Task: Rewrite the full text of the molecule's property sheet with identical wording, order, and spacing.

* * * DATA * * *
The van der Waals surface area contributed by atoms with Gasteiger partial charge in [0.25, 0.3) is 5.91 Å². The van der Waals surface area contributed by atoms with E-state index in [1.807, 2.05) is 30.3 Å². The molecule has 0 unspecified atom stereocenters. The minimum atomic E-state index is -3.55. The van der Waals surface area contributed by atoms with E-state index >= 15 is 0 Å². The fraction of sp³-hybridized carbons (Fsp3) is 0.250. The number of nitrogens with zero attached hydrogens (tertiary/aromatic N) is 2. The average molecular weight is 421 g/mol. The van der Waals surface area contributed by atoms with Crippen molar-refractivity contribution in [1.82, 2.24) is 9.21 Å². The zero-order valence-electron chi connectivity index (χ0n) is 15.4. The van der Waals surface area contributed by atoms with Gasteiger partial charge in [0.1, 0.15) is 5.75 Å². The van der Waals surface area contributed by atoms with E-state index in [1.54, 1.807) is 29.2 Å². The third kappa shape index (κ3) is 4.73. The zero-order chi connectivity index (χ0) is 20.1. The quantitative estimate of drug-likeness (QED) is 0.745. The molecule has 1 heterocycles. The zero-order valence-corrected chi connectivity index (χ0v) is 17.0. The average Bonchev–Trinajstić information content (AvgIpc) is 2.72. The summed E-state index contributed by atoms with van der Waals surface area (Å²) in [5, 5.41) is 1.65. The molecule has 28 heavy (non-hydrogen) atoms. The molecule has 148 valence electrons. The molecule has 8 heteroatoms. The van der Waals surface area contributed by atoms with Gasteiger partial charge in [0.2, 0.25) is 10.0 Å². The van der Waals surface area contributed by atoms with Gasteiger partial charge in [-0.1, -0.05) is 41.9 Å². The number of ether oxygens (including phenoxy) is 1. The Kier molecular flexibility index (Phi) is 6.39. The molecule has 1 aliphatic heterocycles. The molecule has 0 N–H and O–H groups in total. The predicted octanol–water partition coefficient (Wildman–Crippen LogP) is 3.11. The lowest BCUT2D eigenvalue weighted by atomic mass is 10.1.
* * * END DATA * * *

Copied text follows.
The van der Waals surface area contributed by atoms with Gasteiger partial charge in [0.25, 0.3) is 5.91 Å². The van der Waals surface area contributed by atoms with E-state index in [1.807, 2.05) is 30.3 Å². The molecule has 0 unspecified atom stereocenters. The minimum atomic E-state index is -3.55. The van der Waals surface area contributed by atoms with E-state index >= 15 is 0 Å². The fraction of sp³-hybridized carbons (Fsp3) is 0.250. The number of nitrogens with zero attached hydrogens (tertiary/aromatic N) is 2. The average molecular weight is 421 g/mol. The van der Waals surface area contributed by atoms with Crippen molar-refractivity contribution in [1.82, 2.24) is 9.21 Å². The zero-order valence-electron chi connectivity index (χ0n) is 15.4. The van der Waals surface area contributed by atoms with Gasteiger partial charge in [0.1, 0.15) is 5.75 Å². The van der Waals surface area contributed by atoms with E-state index in [1.54, 1.807) is 29.2 Å². The third kappa shape index (κ3) is 4.73. The zero-order chi connectivity index (χ0) is 20.1. The quantitative estimate of drug-likeness (QED) is 0.745. The molecule has 1 heterocycles. The zero-order valence-corrected chi connectivity index (χ0v) is 17.0. The average Bonchev–Trinajstić information content (AvgIpc) is 2.72. The summed E-state index contributed by atoms with van der Waals surface area (Å²) in [5, 5.41) is 1.65. The molecule has 28 heavy (non-hydrogen) atoms. The molecule has 148 valence electrons. The molecule has 8 heteroatoms. The van der Waals surface area contributed by atoms with Gasteiger partial charge in [0.2, 0.25) is 10.0 Å². The van der Waals surface area contributed by atoms with Gasteiger partial charge in [-0.1, -0.05) is 41.9 Å². The number of ether oxygens (including phenoxy) is 1. The Kier molecular flexibility index (Phi) is 6.39. The molecule has 1 aliphatic heterocycles. The molecule has 0 N–H and O–H groups in total. The predicted octanol–water partition coefficient (Wildman–Crippen LogP) is 3.11. The lowest BCUT2D eigenvalue weighted by atomic mass is 10.1.